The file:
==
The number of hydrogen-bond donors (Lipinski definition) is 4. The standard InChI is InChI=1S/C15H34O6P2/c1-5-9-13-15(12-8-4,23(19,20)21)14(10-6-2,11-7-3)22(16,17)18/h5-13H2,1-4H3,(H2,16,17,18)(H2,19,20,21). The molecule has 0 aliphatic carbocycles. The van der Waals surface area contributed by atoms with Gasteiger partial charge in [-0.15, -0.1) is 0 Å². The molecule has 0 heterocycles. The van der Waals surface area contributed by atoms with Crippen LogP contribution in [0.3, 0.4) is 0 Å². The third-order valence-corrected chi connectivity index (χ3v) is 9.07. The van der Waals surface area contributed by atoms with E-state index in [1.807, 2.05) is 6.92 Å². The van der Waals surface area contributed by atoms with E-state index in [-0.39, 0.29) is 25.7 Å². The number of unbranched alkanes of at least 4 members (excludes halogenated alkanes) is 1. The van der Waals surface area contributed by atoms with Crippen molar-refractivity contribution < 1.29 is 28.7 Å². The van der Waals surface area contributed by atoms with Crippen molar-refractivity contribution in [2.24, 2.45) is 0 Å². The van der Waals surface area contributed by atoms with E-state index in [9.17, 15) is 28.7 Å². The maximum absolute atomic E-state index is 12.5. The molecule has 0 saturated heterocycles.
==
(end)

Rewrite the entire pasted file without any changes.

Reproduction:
The number of hydrogen-bond donors (Lipinski definition) is 4. The standard InChI is InChI=1S/C15H34O6P2/c1-5-9-13-15(12-8-4,23(19,20)21)14(10-6-2,11-7-3)22(16,17)18/h5-13H2,1-4H3,(H2,16,17,18)(H2,19,20,21). The molecule has 0 aliphatic carbocycles. The van der Waals surface area contributed by atoms with Gasteiger partial charge in [-0.15, -0.1) is 0 Å². The molecule has 0 heterocycles. The van der Waals surface area contributed by atoms with Crippen LogP contribution in [0.3, 0.4) is 0 Å². The third-order valence-corrected chi connectivity index (χ3v) is 9.07. The van der Waals surface area contributed by atoms with E-state index in [1.807, 2.05) is 6.92 Å². The van der Waals surface area contributed by atoms with E-state index in [-0.39, 0.29) is 25.7 Å². The number of unbranched alkanes of at least 4 members (excludes halogenated alkanes) is 1. The van der Waals surface area contributed by atoms with Crippen molar-refractivity contribution < 1.29 is 28.7 Å². The van der Waals surface area contributed by atoms with Crippen molar-refractivity contribution in [2.24, 2.45) is 0 Å². The van der Waals surface area contributed by atoms with E-state index in [9.17, 15) is 28.7 Å². The maximum absolute atomic E-state index is 12.5. The molecule has 0 saturated heterocycles.